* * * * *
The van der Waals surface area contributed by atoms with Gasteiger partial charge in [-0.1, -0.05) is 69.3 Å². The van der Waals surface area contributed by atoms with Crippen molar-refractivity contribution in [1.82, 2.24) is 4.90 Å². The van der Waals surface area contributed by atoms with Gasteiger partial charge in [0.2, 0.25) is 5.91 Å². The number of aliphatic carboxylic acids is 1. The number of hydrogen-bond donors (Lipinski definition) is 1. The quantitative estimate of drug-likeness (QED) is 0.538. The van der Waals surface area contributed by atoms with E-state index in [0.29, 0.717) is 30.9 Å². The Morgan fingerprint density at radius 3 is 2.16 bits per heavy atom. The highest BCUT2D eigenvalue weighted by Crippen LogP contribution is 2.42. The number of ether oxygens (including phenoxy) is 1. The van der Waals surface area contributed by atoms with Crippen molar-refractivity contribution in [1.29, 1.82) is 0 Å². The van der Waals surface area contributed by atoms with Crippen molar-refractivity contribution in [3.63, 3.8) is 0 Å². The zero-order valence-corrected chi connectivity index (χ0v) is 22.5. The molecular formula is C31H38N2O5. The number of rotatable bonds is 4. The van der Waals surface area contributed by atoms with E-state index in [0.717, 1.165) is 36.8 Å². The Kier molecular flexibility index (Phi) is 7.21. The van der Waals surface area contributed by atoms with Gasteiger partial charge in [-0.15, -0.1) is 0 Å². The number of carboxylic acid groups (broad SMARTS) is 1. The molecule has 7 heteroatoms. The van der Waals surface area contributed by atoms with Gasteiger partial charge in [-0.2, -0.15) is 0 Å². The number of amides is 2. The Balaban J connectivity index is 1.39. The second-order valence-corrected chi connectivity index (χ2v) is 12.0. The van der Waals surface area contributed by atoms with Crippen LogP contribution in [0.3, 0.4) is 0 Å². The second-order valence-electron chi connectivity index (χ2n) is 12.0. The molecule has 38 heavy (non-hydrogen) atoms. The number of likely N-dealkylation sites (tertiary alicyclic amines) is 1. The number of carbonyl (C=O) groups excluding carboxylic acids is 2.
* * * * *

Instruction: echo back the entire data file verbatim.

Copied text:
The van der Waals surface area contributed by atoms with Gasteiger partial charge in [-0.1, -0.05) is 69.3 Å². The van der Waals surface area contributed by atoms with Crippen molar-refractivity contribution in [1.82, 2.24) is 4.90 Å². The van der Waals surface area contributed by atoms with Gasteiger partial charge in [0.2, 0.25) is 5.91 Å². The number of aliphatic carboxylic acids is 1. The number of hydrogen-bond donors (Lipinski definition) is 1. The quantitative estimate of drug-likeness (QED) is 0.538. The van der Waals surface area contributed by atoms with E-state index in [0.29, 0.717) is 30.9 Å². The Morgan fingerprint density at radius 3 is 2.16 bits per heavy atom. The highest BCUT2D eigenvalue weighted by Crippen LogP contribution is 2.42. The number of ether oxygens (including phenoxy) is 1. The van der Waals surface area contributed by atoms with Crippen molar-refractivity contribution in [1.29, 1.82) is 0 Å². The van der Waals surface area contributed by atoms with Crippen molar-refractivity contribution in [3.63, 3.8) is 0 Å². The zero-order valence-corrected chi connectivity index (χ0v) is 22.5. The molecular formula is C31H38N2O5. The number of rotatable bonds is 4. The van der Waals surface area contributed by atoms with E-state index in [0.717, 1.165) is 36.8 Å². The Kier molecular flexibility index (Phi) is 7.21. The van der Waals surface area contributed by atoms with Gasteiger partial charge in [-0.15, -0.1) is 0 Å². The number of carboxylic acid groups (broad SMARTS) is 1. The molecule has 7 heteroatoms. The van der Waals surface area contributed by atoms with Gasteiger partial charge in [-0.2, -0.15) is 0 Å². The number of amides is 2. The Balaban J connectivity index is 1.39. The second-order valence-corrected chi connectivity index (χ2v) is 12.0. The van der Waals surface area contributed by atoms with Crippen LogP contribution in [0.3, 0.4) is 0 Å². The second-order valence-electron chi connectivity index (χ2n) is 12.0. The molecule has 38 heavy (non-hydrogen) atoms. The number of likely N-dealkylation sites (tertiary alicyclic amines) is 1. The number of carbonyl (C=O) groups excluding carboxylic acids is 2.